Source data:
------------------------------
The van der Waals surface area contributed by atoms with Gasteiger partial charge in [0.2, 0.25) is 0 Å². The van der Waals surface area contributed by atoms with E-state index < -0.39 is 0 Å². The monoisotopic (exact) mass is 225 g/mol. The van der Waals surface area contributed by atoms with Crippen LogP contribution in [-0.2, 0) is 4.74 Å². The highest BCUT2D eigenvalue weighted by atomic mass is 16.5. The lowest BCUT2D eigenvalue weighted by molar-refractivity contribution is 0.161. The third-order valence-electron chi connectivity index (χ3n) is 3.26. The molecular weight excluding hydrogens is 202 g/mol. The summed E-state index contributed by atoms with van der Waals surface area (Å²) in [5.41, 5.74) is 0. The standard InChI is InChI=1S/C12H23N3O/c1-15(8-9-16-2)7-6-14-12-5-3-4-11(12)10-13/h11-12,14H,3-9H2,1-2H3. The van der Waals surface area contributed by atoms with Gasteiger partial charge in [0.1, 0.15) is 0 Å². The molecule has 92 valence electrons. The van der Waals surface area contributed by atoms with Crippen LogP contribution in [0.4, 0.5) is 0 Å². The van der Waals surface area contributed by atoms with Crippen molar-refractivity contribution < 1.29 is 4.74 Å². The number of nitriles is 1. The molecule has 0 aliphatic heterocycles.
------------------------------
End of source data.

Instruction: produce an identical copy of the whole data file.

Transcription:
The van der Waals surface area contributed by atoms with Gasteiger partial charge in [0.2, 0.25) is 0 Å². The van der Waals surface area contributed by atoms with E-state index < -0.39 is 0 Å². The monoisotopic (exact) mass is 225 g/mol. The van der Waals surface area contributed by atoms with Crippen LogP contribution in [-0.2, 0) is 4.74 Å². The highest BCUT2D eigenvalue weighted by atomic mass is 16.5. The lowest BCUT2D eigenvalue weighted by molar-refractivity contribution is 0.161. The third-order valence-electron chi connectivity index (χ3n) is 3.26. The molecular weight excluding hydrogens is 202 g/mol. The summed E-state index contributed by atoms with van der Waals surface area (Å²) in [5.41, 5.74) is 0. The standard InChI is InChI=1S/C12H23N3O/c1-15(8-9-16-2)7-6-14-12-5-3-4-11(12)10-13/h11-12,14H,3-9H2,1-2H3. The van der Waals surface area contributed by atoms with Gasteiger partial charge in [0.1, 0.15) is 0 Å². The molecule has 92 valence electrons. The van der Waals surface area contributed by atoms with Crippen LogP contribution in [0.4, 0.5) is 0 Å². The van der Waals surface area contributed by atoms with Crippen molar-refractivity contribution < 1.29 is 4.74 Å². The number of nitriles is 1. The molecule has 0 aliphatic heterocycles.